Once upon a time, last December I visited the charming, peaceful mountain village in the southwestern coast of Rhodes island called Monolithos. The name Monolithos means ‘single rock’. The village got its name from the nearby castle that was built 300 meters above sea level on a ‘single rock’ in the Byzantine era and which was fortified in 1476 by the Grand Master of the Knights of Rhodes, Pierre d’Aubusson. It has majestic view, one of the main attractions of the island. It has a small church inside the remains of the walls of the castle worshiping Agios Panteleimon.
My visit to the village had a certain purpose that time, because I was invited for a mushroom collecting walk in the neighbouring pineforest by Manolis and Despoina the owners and chefs of the one and only Old Monolithos Taverna inside Monolithos village. Their kitchen is always authentic, clean, fresh, local and of course the food is made by lots of care and love with decades of experience. Because of this authentic kitchen with the fresh ingredients, all of their meals have an intense taste (a real taste) without using much seasoning. So they have full respect for the seasons, the nature, and they know that eating everything in the right time is the best. “κάθε πράγμα στον καιρό του” – as the Greeks say.
December time of the year therefore they go for wild mushrooms up to Akramitis mountain into the forest 1-2 days after rain (because a mushroom grows in about 4 hours). Collecting mushrooms is not very common amongst the locals, because it requires experience to recognize the mushroom species, so most of the people do not risk it and they do it very well. Because as Manolis says: “Every mushroom is eatable. But some of them are edible only once.” He has been studying the local mushrooms for many years now by reading appropriate books, and he was also taught by another local man from Siana village, who has learnt his knowledge from old people with big experience about nature. The most fertile area for mushrooms on Rhodes island is definitely the area around Istrios village, where locals have traditional mushroom recipes (for example: manites giahni or manites sto tigani). The villages of Rhodes are not really big ones (especially on the south region), but they have their own traditional dishes based on their own natural resources and agricultural activities. Of course these characteristics are disappearing from the practice, so we should highlight them and spread the word before it is too late. First of all the most important part of this knowledge is recognizing the edible species, but every year there are some accidents because people collect toxic mushrooms without appropriate knowledge.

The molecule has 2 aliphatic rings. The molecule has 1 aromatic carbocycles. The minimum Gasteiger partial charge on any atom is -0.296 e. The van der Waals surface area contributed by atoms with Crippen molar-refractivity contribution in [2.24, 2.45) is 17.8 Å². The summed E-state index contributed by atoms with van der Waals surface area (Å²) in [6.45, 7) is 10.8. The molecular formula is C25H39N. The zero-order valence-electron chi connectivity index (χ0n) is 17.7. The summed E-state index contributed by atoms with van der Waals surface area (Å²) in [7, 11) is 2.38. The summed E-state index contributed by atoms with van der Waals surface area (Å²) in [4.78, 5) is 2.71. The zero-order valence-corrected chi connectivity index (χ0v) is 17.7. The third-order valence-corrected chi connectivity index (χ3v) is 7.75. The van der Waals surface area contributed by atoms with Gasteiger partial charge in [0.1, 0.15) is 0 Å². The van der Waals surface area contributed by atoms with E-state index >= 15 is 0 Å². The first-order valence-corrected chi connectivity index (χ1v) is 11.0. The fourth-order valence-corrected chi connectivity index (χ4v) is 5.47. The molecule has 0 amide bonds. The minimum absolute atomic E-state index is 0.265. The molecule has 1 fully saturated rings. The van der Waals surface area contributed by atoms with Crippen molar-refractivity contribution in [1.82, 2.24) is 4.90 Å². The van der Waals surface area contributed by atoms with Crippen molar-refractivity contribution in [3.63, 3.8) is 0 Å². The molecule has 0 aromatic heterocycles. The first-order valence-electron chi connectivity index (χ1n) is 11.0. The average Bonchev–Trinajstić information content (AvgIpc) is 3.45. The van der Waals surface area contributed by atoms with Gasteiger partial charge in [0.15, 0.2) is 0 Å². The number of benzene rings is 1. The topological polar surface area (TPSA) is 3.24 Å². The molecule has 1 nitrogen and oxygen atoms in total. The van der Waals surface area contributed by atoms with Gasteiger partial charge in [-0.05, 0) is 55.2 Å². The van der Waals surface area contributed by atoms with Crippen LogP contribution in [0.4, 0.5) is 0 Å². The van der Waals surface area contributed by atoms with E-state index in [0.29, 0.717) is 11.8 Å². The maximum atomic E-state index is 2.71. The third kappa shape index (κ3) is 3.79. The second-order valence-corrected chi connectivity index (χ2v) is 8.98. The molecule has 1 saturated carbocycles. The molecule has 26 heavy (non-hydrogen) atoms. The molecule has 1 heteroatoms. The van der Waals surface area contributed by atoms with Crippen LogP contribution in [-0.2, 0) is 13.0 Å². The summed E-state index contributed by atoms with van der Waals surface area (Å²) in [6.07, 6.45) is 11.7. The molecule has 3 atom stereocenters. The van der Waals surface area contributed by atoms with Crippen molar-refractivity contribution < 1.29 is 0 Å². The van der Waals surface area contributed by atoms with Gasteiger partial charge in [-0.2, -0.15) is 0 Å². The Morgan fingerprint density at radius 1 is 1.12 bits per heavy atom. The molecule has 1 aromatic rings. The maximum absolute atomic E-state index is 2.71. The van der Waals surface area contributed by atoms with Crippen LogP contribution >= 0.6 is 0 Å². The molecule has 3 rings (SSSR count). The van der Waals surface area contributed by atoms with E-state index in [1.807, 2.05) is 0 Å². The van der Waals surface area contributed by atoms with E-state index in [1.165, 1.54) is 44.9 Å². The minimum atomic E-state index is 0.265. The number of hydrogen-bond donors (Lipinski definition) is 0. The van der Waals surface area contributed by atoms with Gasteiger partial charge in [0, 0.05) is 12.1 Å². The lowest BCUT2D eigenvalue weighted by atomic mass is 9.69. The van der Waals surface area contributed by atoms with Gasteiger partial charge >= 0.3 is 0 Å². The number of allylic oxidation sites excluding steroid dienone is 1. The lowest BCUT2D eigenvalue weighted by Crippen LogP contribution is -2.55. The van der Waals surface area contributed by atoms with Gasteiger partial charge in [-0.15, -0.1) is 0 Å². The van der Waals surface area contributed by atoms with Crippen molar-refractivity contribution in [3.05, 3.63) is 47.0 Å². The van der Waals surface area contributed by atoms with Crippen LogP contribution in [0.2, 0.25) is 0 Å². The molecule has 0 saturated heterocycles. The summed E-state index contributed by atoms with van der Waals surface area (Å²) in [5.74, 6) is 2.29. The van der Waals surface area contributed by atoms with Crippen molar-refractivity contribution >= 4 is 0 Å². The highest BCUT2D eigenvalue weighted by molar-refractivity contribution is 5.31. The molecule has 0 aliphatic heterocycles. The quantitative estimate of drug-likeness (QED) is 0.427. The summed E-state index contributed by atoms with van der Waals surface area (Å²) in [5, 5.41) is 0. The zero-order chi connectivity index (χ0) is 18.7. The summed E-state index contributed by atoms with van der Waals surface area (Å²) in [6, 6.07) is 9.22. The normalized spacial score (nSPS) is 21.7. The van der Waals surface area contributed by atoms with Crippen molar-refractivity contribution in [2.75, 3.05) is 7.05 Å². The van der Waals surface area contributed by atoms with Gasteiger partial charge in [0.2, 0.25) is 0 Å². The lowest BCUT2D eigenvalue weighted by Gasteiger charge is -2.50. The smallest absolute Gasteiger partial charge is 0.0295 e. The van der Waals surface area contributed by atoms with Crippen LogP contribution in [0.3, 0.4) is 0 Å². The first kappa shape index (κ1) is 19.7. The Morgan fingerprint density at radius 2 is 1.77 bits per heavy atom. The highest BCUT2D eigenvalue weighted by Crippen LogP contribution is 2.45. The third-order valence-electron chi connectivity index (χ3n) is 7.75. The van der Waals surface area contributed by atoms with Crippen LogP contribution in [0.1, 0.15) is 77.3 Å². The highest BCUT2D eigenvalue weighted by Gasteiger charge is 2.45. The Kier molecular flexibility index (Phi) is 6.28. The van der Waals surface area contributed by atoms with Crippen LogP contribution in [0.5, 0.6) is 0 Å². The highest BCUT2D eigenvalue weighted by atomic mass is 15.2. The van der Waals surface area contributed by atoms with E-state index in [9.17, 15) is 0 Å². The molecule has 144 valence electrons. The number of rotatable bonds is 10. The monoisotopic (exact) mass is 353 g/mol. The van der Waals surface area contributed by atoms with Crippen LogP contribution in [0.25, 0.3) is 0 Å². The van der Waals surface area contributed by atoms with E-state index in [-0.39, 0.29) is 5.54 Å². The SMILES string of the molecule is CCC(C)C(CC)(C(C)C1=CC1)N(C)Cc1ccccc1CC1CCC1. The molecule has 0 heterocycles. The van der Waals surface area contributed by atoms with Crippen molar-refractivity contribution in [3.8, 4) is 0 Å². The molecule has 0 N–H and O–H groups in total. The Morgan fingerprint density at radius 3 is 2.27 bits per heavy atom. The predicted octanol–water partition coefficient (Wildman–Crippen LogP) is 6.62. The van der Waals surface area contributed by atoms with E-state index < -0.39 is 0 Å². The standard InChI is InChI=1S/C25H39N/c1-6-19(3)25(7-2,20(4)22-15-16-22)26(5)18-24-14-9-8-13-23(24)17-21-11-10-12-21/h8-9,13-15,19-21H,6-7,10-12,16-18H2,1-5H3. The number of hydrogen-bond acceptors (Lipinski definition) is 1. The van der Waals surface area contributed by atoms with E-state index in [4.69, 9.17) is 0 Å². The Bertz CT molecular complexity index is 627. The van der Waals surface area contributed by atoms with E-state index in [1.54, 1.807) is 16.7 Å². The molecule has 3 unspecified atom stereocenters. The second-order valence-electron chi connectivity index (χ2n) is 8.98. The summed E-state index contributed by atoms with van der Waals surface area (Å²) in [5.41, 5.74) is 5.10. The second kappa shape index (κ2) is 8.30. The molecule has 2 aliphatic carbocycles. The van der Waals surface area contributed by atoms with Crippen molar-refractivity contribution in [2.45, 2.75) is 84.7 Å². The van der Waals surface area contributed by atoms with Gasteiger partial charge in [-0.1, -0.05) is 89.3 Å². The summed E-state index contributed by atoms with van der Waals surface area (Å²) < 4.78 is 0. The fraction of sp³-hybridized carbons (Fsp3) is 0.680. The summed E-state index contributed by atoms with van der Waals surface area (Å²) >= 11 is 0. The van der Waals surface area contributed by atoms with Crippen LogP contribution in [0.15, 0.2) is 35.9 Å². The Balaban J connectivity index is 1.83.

Some villagers often come to Manolis to check the mushrooms together that they’ve collected. So I felt safe enough to stay also for a mushroom meal also after our walk in the forest. 😉 We went to the forest with a truck and we took also Beba with us, the dog of Old Monolithos. Beba had so much fun I guess. 😀
To be honest I wouldn’t found myself this road that leaded us inside the pine forest, that belongs to the ancient Kimissalas area. “The Department of Mediterranean Studies, in the University of the Aegean is conducting intensive archaeological research on this ancient Demos of Kimissalas. Kimissala constitutes one of the most important and extensive archaeological sites in the countryside of Rhodes. This network of sites is situated within the heart of an area of unique geomorphology, with rare species of fauna and flora in the Aegean region, protected by the European Project Natura 2000.” /www.thomashotel.gr/